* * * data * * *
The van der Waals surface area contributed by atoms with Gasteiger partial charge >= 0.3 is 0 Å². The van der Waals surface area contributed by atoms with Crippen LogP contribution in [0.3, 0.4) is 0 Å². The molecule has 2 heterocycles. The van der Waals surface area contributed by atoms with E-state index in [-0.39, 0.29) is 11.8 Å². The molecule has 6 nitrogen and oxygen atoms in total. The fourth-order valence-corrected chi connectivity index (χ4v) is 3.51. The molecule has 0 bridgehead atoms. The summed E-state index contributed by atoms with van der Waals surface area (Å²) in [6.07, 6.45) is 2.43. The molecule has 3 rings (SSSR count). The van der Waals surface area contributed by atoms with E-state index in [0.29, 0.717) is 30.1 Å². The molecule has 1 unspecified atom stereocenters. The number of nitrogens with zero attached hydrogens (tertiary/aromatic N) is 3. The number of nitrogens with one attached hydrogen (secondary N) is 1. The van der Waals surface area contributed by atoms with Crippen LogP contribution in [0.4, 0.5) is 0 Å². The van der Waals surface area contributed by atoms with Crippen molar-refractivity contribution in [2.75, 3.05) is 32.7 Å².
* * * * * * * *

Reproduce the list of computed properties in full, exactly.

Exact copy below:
The van der Waals surface area contributed by atoms with Gasteiger partial charge >= 0.3 is 0 Å². The van der Waals surface area contributed by atoms with Crippen LogP contribution in [0.3, 0.4) is 0 Å². The molecule has 2 heterocycles. The van der Waals surface area contributed by atoms with E-state index in [-0.39, 0.29) is 11.8 Å². The molecule has 6 nitrogen and oxygen atoms in total. The fourth-order valence-corrected chi connectivity index (χ4v) is 3.51. The molecule has 0 bridgehead atoms. The summed E-state index contributed by atoms with van der Waals surface area (Å²) in [6.07, 6.45) is 2.43. The molecule has 3 rings (SSSR count). The van der Waals surface area contributed by atoms with E-state index in [0.29, 0.717) is 30.1 Å². The molecule has 1 unspecified atom stereocenters. The number of nitrogens with zero attached hydrogens (tertiary/aromatic N) is 3. The number of nitrogens with one attached hydrogen (secondary N) is 1. The van der Waals surface area contributed by atoms with Crippen LogP contribution in [0.4, 0.5) is 0 Å². The van der Waals surface area contributed by atoms with Crippen molar-refractivity contribution in [2.75, 3.05) is 32.7 Å².